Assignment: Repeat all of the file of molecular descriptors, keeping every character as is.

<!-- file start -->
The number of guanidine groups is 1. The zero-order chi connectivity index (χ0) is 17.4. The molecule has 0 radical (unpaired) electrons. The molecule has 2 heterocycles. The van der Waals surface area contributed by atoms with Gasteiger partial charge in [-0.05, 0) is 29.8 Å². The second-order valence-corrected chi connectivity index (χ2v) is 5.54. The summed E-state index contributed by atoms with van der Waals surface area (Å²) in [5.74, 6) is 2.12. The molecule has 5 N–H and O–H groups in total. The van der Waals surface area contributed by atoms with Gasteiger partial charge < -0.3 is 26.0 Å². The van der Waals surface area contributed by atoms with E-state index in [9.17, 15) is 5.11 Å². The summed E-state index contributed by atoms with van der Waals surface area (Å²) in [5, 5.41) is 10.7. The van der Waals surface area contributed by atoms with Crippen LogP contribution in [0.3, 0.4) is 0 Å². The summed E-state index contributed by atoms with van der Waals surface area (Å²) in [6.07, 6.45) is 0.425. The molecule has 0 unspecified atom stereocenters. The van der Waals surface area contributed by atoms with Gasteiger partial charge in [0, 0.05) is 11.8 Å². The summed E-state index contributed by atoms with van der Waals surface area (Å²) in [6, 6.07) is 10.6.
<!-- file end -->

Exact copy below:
The number of guanidine groups is 1. The zero-order chi connectivity index (χ0) is 17.4. The molecule has 0 radical (unpaired) electrons. The molecule has 2 heterocycles. The van der Waals surface area contributed by atoms with Gasteiger partial charge in [-0.05, 0) is 29.8 Å². The second-order valence-corrected chi connectivity index (χ2v) is 5.54. The summed E-state index contributed by atoms with van der Waals surface area (Å²) in [5.74, 6) is 2.12. The molecule has 5 N–H and O–H groups in total. The van der Waals surface area contributed by atoms with Gasteiger partial charge < -0.3 is 26.0 Å². The van der Waals surface area contributed by atoms with E-state index in [9.17, 15) is 5.11 Å². The summed E-state index contributed by atoms with van der Waals surface area (Å²) in [5, 5.41) is 10.7. The van der Waals surface area contributed by atoms with Crippen LogP contribution in [0.3, 0.4) is 0 Å². The summed E-state index contributed by atoms with van der Waals surface area (Å²) in [6.07, 6.45) is 0.425. The molecule has 0 unspecified atom stereocenters. The van der Waals surface area contributed by atoms with Gasteiger partial charge in [0, 0.05) is 11.8 Å². The summed E-state index contributed by atoms with van der Waals surface area (Å²) in [6, 6.07) is 10.6.